Sunday, December 28, 2014
Why it’s not enough to say ‘I’m not a racist’
While I was interviewing for a roommate about 30 years ago a Chinese student asked me, “What is your opinion of Asian people?” I told him in all honesty that I didn’t have one — nor could have I developed one since I knew, and still know to this day, very few Asians of any nationality and thus would be speaking out of utter ignorance.
I wish that were the rule for others.
I understand that a lot of people believe that race relations have supposedly worsened since Barack Obama became president in 2009. To a certain extent I agree with that — but not for the reasons some believe. Rather, I think that they resent that a worldview that they passionately oppose and wish to squelch now has a voice at the highest levels of political power.
That is to say, some say, “Can we not talk about race?” No, we cannot, at least not now.
For us African-Americans, the race issue is never far from us, although I personally don’t think about it much. When you consider that recent encounters with police that have left black males dead are seen generally from a prism of oppression by authority, you can thus understand the suspicion that we have.
But many choose not to understand. They say that if those folks simply had behaved properly they wouldn’t have gotten into trouble or even might still be alive.
The truth be told, they don’t really know if that’s truly the case — no, they really don’t. They don’t understand what it’s like to be stopped by cops for being in the “wrong” neighborhood. They also don’t understand what it’s like to be followed around a store by staff because of the assumption that you might steal something. They don’t understand what it’s like to be awarded a job or promotion on the suspicion of “affirmative action.”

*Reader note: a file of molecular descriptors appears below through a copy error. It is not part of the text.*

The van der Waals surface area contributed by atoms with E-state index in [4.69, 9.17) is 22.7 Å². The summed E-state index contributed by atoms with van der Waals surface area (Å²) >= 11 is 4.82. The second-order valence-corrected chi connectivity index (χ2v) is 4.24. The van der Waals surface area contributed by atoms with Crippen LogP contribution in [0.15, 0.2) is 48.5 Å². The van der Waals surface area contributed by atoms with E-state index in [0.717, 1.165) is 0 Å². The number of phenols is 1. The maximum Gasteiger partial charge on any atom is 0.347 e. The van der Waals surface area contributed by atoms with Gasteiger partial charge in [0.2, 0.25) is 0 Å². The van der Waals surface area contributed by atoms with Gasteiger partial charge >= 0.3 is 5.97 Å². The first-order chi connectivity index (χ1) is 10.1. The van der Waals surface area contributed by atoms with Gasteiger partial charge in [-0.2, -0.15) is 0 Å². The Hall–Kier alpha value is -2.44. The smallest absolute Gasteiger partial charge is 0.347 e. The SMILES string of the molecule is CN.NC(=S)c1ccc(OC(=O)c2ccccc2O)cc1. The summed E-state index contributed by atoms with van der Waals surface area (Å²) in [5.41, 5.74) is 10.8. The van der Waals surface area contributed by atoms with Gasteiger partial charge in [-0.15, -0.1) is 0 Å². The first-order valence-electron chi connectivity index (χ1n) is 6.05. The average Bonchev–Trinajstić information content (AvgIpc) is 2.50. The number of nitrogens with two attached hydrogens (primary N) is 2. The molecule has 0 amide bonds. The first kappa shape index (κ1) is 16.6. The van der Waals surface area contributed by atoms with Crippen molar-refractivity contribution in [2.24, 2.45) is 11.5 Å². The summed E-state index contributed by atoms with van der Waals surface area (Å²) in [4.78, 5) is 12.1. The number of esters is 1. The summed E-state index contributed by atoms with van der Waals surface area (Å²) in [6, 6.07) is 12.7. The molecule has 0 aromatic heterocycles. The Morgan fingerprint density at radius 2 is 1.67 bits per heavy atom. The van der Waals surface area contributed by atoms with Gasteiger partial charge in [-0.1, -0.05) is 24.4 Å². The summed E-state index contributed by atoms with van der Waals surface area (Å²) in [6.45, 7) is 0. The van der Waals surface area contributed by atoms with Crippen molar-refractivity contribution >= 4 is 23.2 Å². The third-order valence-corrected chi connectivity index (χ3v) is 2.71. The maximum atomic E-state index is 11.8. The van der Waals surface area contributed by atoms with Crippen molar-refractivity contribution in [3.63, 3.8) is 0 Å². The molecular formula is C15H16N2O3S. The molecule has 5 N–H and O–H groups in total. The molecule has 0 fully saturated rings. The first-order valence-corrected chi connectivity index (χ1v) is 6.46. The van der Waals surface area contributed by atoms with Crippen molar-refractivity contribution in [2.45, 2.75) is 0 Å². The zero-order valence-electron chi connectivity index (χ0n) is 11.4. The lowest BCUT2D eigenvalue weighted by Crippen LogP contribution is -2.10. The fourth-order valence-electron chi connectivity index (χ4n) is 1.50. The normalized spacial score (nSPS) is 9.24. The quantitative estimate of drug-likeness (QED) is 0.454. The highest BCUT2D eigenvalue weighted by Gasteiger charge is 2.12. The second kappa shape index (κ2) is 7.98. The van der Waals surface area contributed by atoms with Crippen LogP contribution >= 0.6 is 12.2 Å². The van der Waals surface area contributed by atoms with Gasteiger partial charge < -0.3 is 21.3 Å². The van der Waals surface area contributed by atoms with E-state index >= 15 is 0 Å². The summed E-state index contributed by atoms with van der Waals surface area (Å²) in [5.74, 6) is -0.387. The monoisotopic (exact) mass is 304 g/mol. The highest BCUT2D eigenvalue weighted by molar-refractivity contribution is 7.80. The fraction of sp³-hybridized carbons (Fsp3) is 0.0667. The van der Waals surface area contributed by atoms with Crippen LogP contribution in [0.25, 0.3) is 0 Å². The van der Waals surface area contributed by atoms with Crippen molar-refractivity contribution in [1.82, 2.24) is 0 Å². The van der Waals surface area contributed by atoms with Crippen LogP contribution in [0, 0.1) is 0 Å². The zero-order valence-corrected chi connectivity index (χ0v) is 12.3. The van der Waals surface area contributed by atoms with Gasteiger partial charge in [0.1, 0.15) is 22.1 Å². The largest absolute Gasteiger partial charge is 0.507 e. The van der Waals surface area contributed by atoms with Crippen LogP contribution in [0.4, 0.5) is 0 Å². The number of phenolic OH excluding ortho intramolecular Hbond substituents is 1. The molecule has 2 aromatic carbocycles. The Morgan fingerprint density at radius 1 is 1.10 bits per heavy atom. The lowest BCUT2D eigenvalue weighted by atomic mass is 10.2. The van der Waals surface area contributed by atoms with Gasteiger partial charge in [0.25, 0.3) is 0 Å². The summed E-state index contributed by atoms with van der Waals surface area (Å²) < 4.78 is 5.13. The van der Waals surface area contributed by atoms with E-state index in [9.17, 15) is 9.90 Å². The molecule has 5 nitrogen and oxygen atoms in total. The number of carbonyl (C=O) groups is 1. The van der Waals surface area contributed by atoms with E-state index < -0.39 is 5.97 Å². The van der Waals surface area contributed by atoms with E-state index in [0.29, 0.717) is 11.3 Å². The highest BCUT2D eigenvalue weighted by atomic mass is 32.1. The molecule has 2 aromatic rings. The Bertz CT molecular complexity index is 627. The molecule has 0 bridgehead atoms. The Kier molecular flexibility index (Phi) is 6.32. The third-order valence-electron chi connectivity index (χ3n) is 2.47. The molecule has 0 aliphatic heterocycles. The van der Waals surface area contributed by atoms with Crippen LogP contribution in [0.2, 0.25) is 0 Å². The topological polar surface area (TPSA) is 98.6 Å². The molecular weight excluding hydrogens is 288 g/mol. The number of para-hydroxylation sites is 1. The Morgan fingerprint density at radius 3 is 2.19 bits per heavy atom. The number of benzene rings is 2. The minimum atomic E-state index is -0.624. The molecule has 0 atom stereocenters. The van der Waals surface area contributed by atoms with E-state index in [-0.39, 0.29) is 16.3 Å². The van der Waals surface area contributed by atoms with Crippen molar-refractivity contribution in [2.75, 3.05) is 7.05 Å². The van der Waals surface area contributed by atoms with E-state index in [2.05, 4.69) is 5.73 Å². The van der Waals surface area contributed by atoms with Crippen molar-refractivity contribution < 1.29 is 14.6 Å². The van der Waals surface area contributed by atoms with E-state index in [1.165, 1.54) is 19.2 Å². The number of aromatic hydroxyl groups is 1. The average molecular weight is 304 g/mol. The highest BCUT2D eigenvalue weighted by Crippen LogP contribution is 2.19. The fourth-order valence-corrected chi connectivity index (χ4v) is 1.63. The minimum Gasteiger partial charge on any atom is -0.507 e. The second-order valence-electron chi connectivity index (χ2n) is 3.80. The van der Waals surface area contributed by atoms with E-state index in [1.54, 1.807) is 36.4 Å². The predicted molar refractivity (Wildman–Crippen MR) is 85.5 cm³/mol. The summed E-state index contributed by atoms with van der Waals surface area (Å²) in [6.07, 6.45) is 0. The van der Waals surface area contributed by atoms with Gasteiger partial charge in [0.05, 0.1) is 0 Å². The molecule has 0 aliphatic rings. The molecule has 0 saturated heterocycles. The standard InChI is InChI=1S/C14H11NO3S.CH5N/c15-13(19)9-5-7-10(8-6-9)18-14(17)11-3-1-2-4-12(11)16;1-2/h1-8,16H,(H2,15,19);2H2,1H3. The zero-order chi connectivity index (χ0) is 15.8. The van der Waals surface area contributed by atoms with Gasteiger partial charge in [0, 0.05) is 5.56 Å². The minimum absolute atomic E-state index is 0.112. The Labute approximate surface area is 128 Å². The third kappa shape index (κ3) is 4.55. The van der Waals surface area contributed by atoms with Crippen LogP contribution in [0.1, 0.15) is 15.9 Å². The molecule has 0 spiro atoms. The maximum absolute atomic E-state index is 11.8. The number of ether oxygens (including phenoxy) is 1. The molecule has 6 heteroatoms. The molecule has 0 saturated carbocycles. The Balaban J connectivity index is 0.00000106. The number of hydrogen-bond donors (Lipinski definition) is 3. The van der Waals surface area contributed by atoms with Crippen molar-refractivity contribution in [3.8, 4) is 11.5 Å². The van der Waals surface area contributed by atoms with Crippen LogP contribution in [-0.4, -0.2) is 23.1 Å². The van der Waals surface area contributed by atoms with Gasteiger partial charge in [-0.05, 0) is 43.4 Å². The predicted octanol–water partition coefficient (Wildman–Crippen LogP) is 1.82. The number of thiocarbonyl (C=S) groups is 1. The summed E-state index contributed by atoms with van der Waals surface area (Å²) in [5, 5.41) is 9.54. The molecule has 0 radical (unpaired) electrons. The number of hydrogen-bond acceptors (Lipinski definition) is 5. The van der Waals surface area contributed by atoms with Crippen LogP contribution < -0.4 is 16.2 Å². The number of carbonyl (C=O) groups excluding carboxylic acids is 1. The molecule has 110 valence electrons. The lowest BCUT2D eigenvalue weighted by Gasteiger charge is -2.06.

Which is why rants that begin “I’m not a racist, but … ” get little traction from us.
And if you really, really desire racial harmony, it’s not possible to be passive about it. We need to talk and listen to each other, non-defensively, about each other’s perceptions, and not assume that the other person is whining. I also appreciate that many whites who aren’t affected directly are identifying with the “underdogs” — that will do more to combat racism than anything else.
When I was a child a group called Think recorded a song with the recurring refrain “Things get a little easier / Once you understand.” The song comprised a number of strained conversations between old and young where the people involved were merely talking past each other, and it ended when the cops called one man to inform him that his son died of a drug overdose, and the man began weeping. Perhaps he realized that his intransigence cost him his son.
Let’s try to avoid such situations.